The usually dull once-a-decade government counting exercise is at the centre of a row, as members of the gender-identity lobby seek to declare themselves to be whatever they choose. But that would be a missed opportunity for us.
What sex are you? It’s a simple question and one that most of those filling out this year’s census will answer quickly before moving on. But for others, the decision to ask this – rather than allow people to state what gender they think they are – is one laced with controversy.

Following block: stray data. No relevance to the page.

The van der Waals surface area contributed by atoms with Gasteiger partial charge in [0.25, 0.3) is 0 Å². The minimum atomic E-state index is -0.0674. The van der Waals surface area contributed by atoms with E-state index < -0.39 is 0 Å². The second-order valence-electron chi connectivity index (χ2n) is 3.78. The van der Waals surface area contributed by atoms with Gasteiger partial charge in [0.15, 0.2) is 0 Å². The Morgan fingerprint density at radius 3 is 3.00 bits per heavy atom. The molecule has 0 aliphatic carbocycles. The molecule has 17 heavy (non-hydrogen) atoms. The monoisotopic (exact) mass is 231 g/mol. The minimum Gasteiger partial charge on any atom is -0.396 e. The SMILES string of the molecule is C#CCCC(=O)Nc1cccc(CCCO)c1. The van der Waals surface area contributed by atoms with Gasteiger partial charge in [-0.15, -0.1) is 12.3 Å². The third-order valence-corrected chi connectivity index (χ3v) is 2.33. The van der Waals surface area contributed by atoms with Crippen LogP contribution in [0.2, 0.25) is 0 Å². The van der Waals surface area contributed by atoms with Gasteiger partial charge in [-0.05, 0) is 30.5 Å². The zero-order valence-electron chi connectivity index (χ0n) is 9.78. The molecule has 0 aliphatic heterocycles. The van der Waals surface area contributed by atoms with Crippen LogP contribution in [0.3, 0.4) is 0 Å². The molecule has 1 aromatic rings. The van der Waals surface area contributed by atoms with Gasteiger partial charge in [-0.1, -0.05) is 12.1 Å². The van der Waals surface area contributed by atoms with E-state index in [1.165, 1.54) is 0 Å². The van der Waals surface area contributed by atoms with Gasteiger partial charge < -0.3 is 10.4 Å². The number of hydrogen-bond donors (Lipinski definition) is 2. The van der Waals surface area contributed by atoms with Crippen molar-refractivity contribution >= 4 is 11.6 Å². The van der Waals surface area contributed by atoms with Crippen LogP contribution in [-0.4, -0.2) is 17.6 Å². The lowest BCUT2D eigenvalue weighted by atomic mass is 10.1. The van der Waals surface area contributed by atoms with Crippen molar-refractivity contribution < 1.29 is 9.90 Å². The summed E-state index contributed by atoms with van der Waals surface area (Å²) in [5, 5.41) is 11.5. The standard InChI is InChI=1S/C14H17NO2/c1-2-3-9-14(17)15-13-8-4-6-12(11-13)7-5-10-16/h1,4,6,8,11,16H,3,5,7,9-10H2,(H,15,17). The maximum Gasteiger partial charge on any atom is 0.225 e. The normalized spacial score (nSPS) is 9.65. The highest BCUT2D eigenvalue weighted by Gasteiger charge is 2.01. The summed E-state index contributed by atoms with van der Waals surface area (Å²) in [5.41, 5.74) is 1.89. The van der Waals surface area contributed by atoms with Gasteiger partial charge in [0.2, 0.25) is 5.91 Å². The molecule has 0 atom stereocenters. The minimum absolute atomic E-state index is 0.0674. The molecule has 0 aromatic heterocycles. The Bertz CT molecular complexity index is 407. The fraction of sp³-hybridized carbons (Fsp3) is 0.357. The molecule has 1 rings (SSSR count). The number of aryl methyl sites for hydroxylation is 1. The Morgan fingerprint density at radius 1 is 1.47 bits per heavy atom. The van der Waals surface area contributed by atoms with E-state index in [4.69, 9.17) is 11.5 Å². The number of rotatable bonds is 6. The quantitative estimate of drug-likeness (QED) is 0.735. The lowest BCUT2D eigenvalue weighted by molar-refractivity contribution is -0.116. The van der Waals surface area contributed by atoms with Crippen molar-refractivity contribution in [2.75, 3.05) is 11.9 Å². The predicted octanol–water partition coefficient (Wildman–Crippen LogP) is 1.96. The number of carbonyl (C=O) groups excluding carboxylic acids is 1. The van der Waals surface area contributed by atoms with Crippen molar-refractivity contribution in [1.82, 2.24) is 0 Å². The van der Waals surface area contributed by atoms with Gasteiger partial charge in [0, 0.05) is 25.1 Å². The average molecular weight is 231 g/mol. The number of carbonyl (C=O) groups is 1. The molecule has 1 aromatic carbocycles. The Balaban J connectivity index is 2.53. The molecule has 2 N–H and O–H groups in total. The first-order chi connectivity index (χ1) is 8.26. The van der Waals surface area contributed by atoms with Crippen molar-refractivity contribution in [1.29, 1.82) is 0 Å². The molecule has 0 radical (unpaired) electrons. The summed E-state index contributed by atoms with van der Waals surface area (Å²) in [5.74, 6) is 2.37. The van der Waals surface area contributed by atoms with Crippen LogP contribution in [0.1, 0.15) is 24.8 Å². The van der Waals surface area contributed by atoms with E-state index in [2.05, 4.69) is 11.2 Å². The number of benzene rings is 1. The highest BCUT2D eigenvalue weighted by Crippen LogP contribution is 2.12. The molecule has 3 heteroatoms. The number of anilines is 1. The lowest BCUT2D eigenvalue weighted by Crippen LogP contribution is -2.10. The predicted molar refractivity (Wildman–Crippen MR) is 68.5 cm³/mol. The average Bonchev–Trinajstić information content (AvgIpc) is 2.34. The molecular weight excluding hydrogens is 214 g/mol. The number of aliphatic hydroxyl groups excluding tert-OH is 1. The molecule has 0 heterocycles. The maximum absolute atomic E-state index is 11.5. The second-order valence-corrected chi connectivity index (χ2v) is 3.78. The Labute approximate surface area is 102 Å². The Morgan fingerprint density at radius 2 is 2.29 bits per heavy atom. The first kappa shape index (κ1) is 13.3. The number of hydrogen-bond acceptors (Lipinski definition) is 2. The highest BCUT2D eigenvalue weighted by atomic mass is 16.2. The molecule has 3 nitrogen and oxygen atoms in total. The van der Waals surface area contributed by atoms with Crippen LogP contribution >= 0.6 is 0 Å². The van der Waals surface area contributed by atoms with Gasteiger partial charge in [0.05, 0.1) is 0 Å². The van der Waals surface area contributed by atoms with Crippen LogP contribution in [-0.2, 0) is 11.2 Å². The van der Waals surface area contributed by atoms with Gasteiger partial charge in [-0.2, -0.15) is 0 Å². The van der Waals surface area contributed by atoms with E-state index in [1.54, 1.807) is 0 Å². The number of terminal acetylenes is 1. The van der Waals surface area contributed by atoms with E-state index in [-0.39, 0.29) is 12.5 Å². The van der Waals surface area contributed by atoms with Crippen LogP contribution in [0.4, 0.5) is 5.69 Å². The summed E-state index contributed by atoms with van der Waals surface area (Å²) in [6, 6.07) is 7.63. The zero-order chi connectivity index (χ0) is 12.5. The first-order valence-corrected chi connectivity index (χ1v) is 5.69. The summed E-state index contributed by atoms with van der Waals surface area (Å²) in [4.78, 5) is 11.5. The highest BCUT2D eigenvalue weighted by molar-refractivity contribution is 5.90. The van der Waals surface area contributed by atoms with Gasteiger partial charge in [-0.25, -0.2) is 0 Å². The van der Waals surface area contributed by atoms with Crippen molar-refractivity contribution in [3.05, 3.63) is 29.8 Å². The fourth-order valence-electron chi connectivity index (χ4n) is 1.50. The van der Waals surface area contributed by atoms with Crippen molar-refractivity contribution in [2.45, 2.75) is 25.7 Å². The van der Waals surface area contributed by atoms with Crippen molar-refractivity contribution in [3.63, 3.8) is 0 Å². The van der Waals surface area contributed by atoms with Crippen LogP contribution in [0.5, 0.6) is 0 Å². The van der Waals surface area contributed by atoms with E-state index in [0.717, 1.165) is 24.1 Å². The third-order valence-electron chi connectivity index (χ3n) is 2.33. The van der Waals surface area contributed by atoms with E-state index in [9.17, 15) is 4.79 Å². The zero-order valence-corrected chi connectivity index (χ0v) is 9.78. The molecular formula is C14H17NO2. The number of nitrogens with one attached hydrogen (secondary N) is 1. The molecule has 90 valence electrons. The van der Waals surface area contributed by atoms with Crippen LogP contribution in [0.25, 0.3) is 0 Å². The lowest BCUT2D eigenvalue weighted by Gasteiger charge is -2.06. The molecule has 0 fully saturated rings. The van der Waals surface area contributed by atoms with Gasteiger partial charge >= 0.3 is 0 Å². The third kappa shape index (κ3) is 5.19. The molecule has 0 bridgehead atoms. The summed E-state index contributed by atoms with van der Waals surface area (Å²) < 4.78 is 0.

While transgender people have become much more visible in recent years, our numbers are harder to quantify. In 2011 GIRES reported that:
1% of […] employees and service users may be experiencing some degree of gender variance. At some stage, about 0.2% may undergo transition.
However, those figures were based on samples and estimates, and the GIRES research was completed eight years ago. Society has since moved on, and reliable data is needed, not least to inform the future needs of transgender people for specialist healthcare services.